1. Painfully predictable.

    Remember with high-priced oil we can go back to mini’s – but modern, better versions. Even versions 10x more efficient than public transport.

    But people will sign that petition because they just don’t know the other side of the story.

    1. Andrew, you may have your head buried in the sand so I will excuse you for not noticing that no one is suggesting ripping up the current roads.

    2. Hmmm … strange comment Andrew. Yes people will fall back on more efficient cars. They will also, however, look to more cost-effective alternatives, such as public transport. We know this – simple econometric analyses show public transport has a positive cross-elasticity of demand with respect to fuel prices. So more efficient cars are definitely part of the mix, but that does not justify wanton investment in uneconomic highways.

  2. It just makes such sense! If you are going to spend 12 billion dollars surely this should be spent providing a range of transport options.
    As some kind of analogy, if you have funds to invest the golden rule is to invest in a balanced portfolio to spread your risk.

    On something else, I made arrangements to catch up with some friends in Papakura two fridays ago and drove my car from Ellerslie to Takanini (yes I use a car as well as the train, I value the options). Admittedly it was 5 pm, the traffic was horrendous all the way down. Nose to tail. I haven’t driven at this time for a few years but I don’t remember the congestion being this bad.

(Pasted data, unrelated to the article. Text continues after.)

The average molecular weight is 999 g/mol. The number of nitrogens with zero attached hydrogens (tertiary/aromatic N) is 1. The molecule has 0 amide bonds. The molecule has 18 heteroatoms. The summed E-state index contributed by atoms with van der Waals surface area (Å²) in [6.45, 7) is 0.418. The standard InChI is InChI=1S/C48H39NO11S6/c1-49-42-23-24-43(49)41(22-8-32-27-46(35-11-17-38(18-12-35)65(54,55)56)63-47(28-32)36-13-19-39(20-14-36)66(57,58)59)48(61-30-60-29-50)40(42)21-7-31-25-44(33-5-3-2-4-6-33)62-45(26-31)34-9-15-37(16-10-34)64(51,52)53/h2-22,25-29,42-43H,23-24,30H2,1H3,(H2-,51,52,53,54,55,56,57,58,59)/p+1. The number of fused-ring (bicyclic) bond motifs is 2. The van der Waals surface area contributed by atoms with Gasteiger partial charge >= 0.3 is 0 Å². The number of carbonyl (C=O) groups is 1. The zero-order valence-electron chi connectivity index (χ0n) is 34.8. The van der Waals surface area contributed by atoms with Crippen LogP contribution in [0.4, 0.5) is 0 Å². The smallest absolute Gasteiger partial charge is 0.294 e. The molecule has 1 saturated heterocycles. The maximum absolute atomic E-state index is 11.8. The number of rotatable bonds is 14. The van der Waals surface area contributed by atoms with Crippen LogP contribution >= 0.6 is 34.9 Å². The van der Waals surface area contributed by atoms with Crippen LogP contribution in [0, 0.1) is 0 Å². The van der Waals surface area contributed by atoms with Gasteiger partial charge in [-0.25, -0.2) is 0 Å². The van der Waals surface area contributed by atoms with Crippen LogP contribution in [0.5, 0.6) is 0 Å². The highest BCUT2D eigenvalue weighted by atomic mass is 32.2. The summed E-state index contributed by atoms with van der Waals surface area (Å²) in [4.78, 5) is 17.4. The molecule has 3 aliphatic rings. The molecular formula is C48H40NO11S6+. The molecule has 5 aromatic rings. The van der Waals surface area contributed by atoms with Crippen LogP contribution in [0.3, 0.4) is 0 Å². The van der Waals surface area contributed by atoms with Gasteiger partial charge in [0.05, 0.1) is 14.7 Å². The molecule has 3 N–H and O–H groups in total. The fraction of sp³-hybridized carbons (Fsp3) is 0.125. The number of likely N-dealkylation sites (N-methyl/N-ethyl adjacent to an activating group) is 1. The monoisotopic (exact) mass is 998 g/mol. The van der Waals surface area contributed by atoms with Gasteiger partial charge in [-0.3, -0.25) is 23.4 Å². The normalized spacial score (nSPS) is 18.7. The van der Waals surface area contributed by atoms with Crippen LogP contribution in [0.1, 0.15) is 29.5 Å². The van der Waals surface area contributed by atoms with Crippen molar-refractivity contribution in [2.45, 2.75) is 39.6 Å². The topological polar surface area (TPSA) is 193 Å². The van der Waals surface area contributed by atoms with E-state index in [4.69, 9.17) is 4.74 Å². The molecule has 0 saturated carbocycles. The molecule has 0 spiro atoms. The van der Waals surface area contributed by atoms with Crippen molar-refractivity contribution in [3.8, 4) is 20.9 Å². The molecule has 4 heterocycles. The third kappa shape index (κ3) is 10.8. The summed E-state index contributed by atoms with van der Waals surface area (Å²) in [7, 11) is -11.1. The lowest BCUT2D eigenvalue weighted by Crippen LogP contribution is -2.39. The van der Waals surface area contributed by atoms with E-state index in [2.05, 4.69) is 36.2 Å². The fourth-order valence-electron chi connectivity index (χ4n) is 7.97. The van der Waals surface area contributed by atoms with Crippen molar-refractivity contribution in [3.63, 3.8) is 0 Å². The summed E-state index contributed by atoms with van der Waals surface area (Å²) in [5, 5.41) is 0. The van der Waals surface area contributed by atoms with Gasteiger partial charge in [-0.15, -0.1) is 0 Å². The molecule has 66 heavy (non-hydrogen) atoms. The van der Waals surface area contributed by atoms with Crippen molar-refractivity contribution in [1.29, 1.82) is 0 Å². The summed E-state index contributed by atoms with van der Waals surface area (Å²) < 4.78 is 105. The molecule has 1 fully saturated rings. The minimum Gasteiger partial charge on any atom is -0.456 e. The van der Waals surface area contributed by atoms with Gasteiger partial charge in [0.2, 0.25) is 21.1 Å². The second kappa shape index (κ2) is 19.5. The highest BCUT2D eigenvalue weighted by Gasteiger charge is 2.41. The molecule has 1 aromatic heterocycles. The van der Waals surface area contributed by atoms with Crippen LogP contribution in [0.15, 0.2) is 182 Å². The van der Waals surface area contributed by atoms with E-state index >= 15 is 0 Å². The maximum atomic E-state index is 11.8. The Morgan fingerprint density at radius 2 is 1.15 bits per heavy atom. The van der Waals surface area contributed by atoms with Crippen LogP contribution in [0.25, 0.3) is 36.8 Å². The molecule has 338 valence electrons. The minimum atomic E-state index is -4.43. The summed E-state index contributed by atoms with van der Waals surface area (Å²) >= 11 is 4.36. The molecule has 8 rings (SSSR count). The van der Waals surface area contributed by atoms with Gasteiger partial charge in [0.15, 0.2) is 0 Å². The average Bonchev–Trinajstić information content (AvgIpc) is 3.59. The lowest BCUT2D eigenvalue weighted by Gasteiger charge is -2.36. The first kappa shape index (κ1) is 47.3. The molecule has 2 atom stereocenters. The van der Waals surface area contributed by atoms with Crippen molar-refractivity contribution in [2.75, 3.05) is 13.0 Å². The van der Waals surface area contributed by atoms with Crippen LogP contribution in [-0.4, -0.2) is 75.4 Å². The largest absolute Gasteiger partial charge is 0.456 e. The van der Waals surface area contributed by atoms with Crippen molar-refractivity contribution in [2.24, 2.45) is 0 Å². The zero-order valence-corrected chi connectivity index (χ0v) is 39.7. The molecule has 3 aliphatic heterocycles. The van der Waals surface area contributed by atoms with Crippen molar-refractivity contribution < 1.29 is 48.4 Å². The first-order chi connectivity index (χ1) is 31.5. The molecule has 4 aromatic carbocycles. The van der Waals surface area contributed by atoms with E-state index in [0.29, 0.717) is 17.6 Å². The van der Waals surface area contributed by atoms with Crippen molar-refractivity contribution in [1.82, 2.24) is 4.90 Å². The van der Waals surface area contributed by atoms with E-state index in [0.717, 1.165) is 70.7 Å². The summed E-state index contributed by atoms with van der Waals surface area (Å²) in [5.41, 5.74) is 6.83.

I feel so sorry for people having to do this everyday. I wonder how many politicians have to take this drive? Gerry and Steven, give it a go for two weeks, then think about your policies.

    1. The problem though is that in their heads they don’t think about under utilised rail line next to th motorway, they just think that the solution is to build a bigger motorway. They still believe that you can build your way out of congestion which simply isn’t possible.

    2. JeffT: Exactly, where’s the balance, where’s the intelligence around risk; eggs baskets etc. Ah, but they aren’t investing, well not in the country; they are subsidising a sector… and there can never be enough in one direction for that.

  3. Come on Peter, the Model T is such an uncomfortable, unreliable and slow vehicle that nobody in their right mind would use it for commuting in Auckland that it would spend most of its time parked up so on a litres per day measure of fuel efficiency it absolutely creams modern cars 🙂

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